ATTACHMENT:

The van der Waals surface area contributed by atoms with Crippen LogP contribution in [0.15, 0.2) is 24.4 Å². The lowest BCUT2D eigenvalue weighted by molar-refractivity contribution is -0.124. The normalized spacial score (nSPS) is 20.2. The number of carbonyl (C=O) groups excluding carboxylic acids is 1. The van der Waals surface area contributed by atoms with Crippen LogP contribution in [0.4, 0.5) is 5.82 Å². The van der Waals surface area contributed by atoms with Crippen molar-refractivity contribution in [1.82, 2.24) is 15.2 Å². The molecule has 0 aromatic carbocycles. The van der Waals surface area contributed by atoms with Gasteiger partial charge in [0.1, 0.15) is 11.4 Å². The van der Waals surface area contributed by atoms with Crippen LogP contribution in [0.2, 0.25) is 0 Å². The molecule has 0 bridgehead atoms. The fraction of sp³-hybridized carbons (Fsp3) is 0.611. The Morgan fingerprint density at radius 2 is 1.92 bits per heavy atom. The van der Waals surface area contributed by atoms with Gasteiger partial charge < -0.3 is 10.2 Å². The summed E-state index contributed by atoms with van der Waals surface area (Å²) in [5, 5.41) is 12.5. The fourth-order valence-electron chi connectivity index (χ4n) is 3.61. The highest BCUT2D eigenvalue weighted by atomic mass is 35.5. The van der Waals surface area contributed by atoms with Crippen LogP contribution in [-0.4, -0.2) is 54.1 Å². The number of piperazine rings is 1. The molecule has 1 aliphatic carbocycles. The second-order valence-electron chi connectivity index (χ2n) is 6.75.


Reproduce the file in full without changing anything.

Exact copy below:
The van der Waals surface area contributed by atoms with Crippen LogP contribution in [0.15, 0.2) is 24.4 Å². The lowest BCUT2D eigenvalue weighted by molar-refractivity contribution is -0.124. The normalized spacial score (nSPS) is 20.2. The number of carbonyl (C=O) groups excluding carboxylic acids is 1. The van der Waals surface area contributed by atoms with Crippen LogP contribution in [0.4, 0.5) is 5.82 Å². The van der Waals surface area contributed by atoms with Crippen molar-refractivity contribution in [1.82, 2.24) is 15.2 Å². The molecule has 0 aromatic carbocycles. The van der Waals surface area contributed by atoms with Gasteiger partial charge in [0.1, 0.15) is 11.4 Å². The van der Waals surface area contributed by atoms with Crippen LogP contribution in [0.2, 0.25) is 0 Å². The molecule has 0 bridgehead atoms. The fraction of sp³-hybridized carbons (Fsp3) is 0.611. The Morgan fingerprint density at radius 2 is 1.92 bits per heavy atom. The van der Waals surface area contributed by atoms with Gasteiger partial charge < -0.3 is 10.2 Å². The summed E-state index contributed by atoms with van der Waals surface area (Å²) in [5, 5.41) is 12.5. The fourth-order valence-electron chi connectivity index (χ4n) is 3.61. The highest BCUT2D eigenvalue weighted by atomic mass is 35.5. The van der Waals surface area contributed by atoms with Crippen LogP contribution in [-0.4, -0.2) is 54.1 Å². The number of piperazine rings is 1. The molecule has 1 aliphatic carbocycles. The second-order valence-electron chi connectivity index (χ2n) is 6.75.